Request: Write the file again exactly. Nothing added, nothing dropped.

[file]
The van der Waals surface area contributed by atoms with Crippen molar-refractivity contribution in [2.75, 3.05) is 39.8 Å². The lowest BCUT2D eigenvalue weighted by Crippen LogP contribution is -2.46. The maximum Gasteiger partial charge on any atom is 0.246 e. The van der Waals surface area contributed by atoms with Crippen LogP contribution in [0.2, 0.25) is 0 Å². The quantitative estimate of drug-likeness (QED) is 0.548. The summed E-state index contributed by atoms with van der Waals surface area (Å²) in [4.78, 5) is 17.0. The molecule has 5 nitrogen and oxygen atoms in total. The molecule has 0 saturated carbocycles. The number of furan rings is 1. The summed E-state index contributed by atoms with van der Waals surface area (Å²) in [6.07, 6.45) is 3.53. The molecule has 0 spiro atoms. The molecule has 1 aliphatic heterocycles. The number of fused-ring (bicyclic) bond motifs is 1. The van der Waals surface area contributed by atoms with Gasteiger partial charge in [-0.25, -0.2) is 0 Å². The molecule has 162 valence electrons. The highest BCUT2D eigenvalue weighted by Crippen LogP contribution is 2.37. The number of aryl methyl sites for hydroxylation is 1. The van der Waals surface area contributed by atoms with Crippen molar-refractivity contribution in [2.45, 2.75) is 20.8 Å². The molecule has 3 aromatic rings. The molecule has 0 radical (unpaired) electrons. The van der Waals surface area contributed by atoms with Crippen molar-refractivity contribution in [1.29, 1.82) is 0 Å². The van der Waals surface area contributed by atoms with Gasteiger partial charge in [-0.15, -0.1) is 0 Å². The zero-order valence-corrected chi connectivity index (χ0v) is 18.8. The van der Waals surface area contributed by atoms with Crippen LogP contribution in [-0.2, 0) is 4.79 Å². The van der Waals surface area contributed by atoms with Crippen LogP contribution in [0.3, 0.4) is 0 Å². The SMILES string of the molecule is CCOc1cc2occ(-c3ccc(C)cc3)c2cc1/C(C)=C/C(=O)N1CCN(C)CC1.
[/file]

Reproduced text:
The van der Waals surface area contributed by atoms with Crippen molar-refractivity contribution in [2.75, 3.05) is 39.8 Å². The lowest BCUT2D eigenvalue weighted by Crippen LogP contribution is -2.46. The maximum Gasteiger partial charge on any atom is 0.246 e. The van der Waals surface area contributed by atoms with Crippen LogP contribution in [0.2, 0.25) is 0 Å². The quantitative estimate of drug-likeness (QED) is 0.548. The summed E-state index contributed by atoms with van der Waals surface area (Å²) in [4.78, 5) is 17.0. The molecule has 5 nitrogen and oxygen atoms in total. The molecule has 0 saturated carbocycles. The number of furan rings is 1. The summed E-state index contributed by atoms with van der Waals surface area (Å²) in [6.07, 6.45) is 3.53. The molecule has 0 spiro atoms. The molecule has 1 aliphatic heterocycles. The number of fused-ring (bicyclic) bond motifs is 1. The van der Waals surface area contributed by atoms with Gasteiger partial charge in [-0.25, -0.2) is 0 Å². The molecule has 162 valence electrons. The highest BCUT2D eigenvalue weighted by Crippen LogP contribution is 2.37. The number of aryl methyl sites for hydroxylation is 1. The van der Waals surface area contributed by atoms with Crippen molar-refractivity contribution in [2.45, 2.75) is 20.8 Å². The molecule has 3 aromatic rings. The molecule has 0 radical (unpaired) electrons. The van der Waals surface area contributed by atoms with Crippen molar-refractivity contribution in [1.29, 1.82) is 0 Å². The van der Waals surface area contributed by atoms with Gasteiger partial charge in [-0.15, -0.1) is 0 Å². The zero-order valence-corrected chi connectivity index (χ0v) is 18.8. The van der Waals surface area contributed by atoms with Crippen LogP contribution in [-0.2, 0) is 4.79 Å². The van der Waals surface area contributed by atoms with Crippen LogP contribution in [0.3, 0.4) is 0 Å². The SMILES string of the molecule is CCOc1cc2occ(-c3ccc(C)cc3)c2cc1/C(C)=C/C(=O)N1CCN(C)CC1.